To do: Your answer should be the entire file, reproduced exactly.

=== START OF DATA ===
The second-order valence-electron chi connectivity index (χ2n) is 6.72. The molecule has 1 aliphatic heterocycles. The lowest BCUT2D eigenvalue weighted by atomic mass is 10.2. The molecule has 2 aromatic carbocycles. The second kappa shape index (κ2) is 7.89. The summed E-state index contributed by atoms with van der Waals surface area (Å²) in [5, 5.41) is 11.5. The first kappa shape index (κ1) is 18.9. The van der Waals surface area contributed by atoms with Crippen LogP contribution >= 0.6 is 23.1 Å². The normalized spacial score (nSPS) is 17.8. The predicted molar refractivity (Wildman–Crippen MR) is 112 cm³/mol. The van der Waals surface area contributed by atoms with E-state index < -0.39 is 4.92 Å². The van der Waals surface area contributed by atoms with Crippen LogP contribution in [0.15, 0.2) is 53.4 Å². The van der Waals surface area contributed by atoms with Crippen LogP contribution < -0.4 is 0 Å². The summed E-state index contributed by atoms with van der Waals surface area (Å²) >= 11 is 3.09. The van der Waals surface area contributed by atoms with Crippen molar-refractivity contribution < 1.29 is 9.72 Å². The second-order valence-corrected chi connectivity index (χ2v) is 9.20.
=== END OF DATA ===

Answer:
The second-order valence-electron chi connectivity index (χ2n) is 6.72. The molecule has 1 aliphatic heterocycles. The lowest BCUT2D eigenvalue weighted by atomic mass is 10.2. The molecule has 2 aromatic carbocycles. The second kappa shape index (κ2) is 7.89. The summed E-state index contributed by atoms with van der Waals surface area (Å²) in [5, 5.41) is 11.5. The first kappa shape index (κ1) is 18.9. The van der Waals surface area contributed by atoms with Crippen LogP contribution >= 0.6 is 23.1 Å². The normalized spacial score (nSPS) is 17.8. The predicted molar refractivity (Wildman–Crippen MR) is 112 cm³/mol. The van der Waals surface area contributed by atoms with E-state index < -0.39 is 4.92 Å². The van der Waals surface area contributed by atoms with Crippen LogP contribution in [0.15, 0.2) is 53.4 Å². The van der Waals surface area contributed by atoms with Crippen LogP contribution < -0.4 is 0 Å². The summed E-state index contributed by atoms with van der Waals surface area (Å²) >= 11 is 3.09. The van der Waals surface area contributed by atoms with Crippen molar-refractivity contribution < 1.29 is 9.72 Å². The second-order valence-corrected chi connectivity index (χ2v) is 9.20.